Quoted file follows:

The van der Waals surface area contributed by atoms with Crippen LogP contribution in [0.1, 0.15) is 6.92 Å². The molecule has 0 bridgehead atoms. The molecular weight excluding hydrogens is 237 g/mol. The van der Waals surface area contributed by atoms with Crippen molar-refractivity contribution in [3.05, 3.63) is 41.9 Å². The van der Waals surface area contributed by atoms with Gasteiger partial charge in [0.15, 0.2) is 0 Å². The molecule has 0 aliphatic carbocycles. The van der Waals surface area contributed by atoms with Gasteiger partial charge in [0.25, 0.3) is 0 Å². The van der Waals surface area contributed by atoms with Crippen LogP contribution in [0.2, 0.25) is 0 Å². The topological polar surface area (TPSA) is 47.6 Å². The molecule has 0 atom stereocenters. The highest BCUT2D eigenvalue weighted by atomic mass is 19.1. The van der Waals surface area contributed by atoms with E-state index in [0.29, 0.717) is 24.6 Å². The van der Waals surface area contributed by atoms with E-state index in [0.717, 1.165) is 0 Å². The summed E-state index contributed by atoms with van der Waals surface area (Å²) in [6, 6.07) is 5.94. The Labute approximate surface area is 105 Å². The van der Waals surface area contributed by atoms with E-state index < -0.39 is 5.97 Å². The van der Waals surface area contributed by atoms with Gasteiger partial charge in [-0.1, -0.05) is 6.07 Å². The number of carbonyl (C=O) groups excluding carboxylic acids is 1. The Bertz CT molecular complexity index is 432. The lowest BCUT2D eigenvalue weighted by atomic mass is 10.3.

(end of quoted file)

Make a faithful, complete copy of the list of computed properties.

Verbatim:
The van der Waals surface area contributed by atoms with Crippen LogP contribution in [0.1, 0.15) is 6.92 Å². The molecule has 0 bridgehead atoms. The molecular weight excluding hydrogens is 237 g/mol. The van der Waals surface area contributed by atoms with Crippen molar-refractivity contribution in [3.05, 3.63) is 41.9 Å². The van der Waals surface area contributed by atoms with Gasteiger partial charge in [0.15, 0.2) is 0 Å². The molecule has 0 aliphatic carbocycles. The van der Waals surface area contributed by atoms with Gasteiger partial charge in [0.25, 0.3) is 0 Å². The van der Waals surface area contributed by atoms with Crippen LogP contribution in [0.2, 0.25) is 0 Å². The topological polar surface area (TPSA) is 47.6 Å². The molecule has 0 atom stereocenters. The highest BCUT2D eigenvalue weighted by atomic mass is 19.1. The van der Waals surface area contributed by atoms with E-state index in [0.29, 0.717) is 24.6 Å². The van der Waals surface area contributed by atoms with E-state index in [0.717, 1.165) is 0 Å². The summed E-state index contributed by atoms with van der Waals surface area (Å²) in [6, 6.07) is 5.94. The Labute approximate surface area is 105 Å². The van der Waals surface area contributed by atoms with E-state index < -0.39 is 5.97 Å². The van der Waals surface area contributed by atoms with Gasteiger partial charge in [-0.1, -0.05) is 6.07 Å². The number of carbonyl (C=O) groups excluding carboxylic acids is 1. The Bertz CT molecular complexity index is 432. The lowest BCUT2D eigenvalue weighted by atomic mass is 10.3.